Beyoncé’s ‘Black Is King’ Comes With A lot of Mystery

Beyoncé has once again captured her fans’ attention by saying little about her latest project, “Black Is King.” She recently released “Black Is King,” a visual album connected to Disney’s recent remake of “The Lion King.”

“Black is King” is Beyoncé’s ambitious project. She wrote it, directed it, and is the executive producer. It adapts the storyline of “Lion King,” and tells an in-depth story about Africa’s heritage and history. The visual album also portrays Beyoncé as an influential business figure who has partnered with a big media partner.

“Black is King” is based on Beyoncé’s songs, which she created for the “Lion King” remake. Beyoncé has, in the past, stated that the project is significant because it celebrates the richness and beauty of various African cultures. In an unusual explanatory post on Instagram, Beyoncé noted that all events happening in 2020 have made the album’s storyline more relevant. She further wrote that she believes when Black people tell their own stories, a lot of history that is not documented in books is uncovered.

Scanty Details About the Project

Before releasing the musical film, Beyoncé and Disney offered few details about the project to ensure that fans remained intrigued. The film has an international creative team, comprising of many Africans. The cast includes famous people like Lupita Nyong’o, Naomi Campbell, Pharrell Williams, and Tina Knowles. Some notable directors who worked with Beyoncé on the film are Emmanuel Adjei, Pierre Debusschere, Jake Nava, Jenn Nkiru, and Kwasi Fordjour.

Before its release, the necessary details of the film remained mysterious. It was only referred to as a visual album; because its trailers indicated a succession of music videos linked by a narrative sequence. The representatives of Disney and Beyoncé did not comment about the details when fans inquired.

When the film’s trailers were released, they stirred a lot of online debate, with many users wondering whether Beyoncé was exploiting the African stereotypes. Questions of racism were also raised when a white butler was seen at a Black women’s tea party.

The mystery revolving the visual album reflects Beyoncé’s talent of allowing her art to fuel public conversation and saying little about it.

Treva Lindsey, a professor at Ohio State University, who is a frequent commentator of Beyoncé’s work, has said that Beyoncé always allows her art to speak for itself. Lindsey further states that Beyoncé’s technique enables people to hold tough conversations, and it rarely says anything about her.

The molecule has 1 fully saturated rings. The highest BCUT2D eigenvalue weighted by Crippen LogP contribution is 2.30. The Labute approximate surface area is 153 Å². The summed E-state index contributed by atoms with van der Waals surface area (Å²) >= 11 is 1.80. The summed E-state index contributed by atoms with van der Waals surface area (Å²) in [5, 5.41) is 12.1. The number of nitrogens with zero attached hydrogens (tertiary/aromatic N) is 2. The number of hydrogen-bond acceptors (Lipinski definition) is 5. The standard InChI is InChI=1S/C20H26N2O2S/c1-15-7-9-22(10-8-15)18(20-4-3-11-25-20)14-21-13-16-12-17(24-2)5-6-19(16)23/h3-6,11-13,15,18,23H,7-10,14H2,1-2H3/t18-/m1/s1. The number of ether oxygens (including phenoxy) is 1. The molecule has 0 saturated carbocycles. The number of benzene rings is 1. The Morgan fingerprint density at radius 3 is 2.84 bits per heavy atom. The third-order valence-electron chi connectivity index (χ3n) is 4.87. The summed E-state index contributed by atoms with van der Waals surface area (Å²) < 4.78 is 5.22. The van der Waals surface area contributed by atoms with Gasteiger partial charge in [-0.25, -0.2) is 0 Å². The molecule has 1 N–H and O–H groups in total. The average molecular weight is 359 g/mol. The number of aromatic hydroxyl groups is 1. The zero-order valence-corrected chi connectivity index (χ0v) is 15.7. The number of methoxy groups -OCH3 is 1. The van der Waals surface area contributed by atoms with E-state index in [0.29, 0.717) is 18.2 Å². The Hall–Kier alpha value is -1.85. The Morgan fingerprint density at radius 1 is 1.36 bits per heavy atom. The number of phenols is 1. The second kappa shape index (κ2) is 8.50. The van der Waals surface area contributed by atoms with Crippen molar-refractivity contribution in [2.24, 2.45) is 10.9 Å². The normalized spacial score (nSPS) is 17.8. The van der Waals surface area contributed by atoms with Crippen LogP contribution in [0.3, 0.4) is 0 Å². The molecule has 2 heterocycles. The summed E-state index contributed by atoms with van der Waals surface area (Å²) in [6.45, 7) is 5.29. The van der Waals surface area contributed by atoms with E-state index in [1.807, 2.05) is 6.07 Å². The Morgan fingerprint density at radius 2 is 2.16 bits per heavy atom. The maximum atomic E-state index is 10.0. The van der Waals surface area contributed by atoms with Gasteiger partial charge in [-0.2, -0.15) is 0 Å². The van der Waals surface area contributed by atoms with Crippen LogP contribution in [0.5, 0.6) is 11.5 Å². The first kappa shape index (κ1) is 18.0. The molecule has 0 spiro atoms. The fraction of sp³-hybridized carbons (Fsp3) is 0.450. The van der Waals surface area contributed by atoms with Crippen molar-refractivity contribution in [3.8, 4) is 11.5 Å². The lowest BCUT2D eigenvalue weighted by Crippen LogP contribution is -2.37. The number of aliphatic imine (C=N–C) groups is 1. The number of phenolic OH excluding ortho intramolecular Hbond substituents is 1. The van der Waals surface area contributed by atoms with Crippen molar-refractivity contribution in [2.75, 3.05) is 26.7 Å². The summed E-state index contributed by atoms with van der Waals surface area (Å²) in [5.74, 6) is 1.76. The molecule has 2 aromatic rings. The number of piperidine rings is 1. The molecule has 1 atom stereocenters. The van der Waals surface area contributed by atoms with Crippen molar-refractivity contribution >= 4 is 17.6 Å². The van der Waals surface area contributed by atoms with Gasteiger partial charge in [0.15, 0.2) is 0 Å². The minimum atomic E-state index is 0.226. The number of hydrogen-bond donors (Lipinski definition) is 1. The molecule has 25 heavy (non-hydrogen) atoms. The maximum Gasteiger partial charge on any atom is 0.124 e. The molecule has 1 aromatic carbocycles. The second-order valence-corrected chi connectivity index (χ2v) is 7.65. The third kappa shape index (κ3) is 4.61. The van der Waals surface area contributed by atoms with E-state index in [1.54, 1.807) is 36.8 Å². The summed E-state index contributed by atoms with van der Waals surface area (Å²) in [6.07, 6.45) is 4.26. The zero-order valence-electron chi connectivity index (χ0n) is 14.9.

Beyoncé’s Unique Media Strategy

Beyoncé’s media strategy has evolved significantly over the years. When she began her career in Destiny’s Child, she did everything expected of a rising star, including giving frequent interviews. By 2010, she had evolved and abandoned the whole pop-star script. She was recognized as a cultural brand, who doesn’t speak much, and currently, she rarely speaks to the media.

Part of her growth strategy has involved moving from one platform to another, depending on the needs of each project. For example, in 2013, HBO aired her autobiographical film, and in the same year, she blew the internet by releasing an album called “Beyoncé.” She didn’t give any hints before releasing the album on Apple’s iTunes.

Beyoncé Finds the Best Platform for Each Project

According to Dan Runcie, Disney+ had something exceptional to offer Beyoncé because she always finds the best platform for each project. She always keeps her options open when it comes to choosing a platform.

Beyoncé’s musical priorities have evolved. She uses her multimedia projects and albums to explore issues that make an impact. Some of her favorite themes include gender, racism, and Black Womanhood.

The change in strategy and finding the best platforms to air her art has made her more influential. All her utterances and Instagram posts are always analyzed for hidden meanings. Her influence has helped bring more attention to some controversial themes, including Black struggles and Black lives. For example, the video of her song, Formation, depicted the devastating impacts of Hurricane Katrina.


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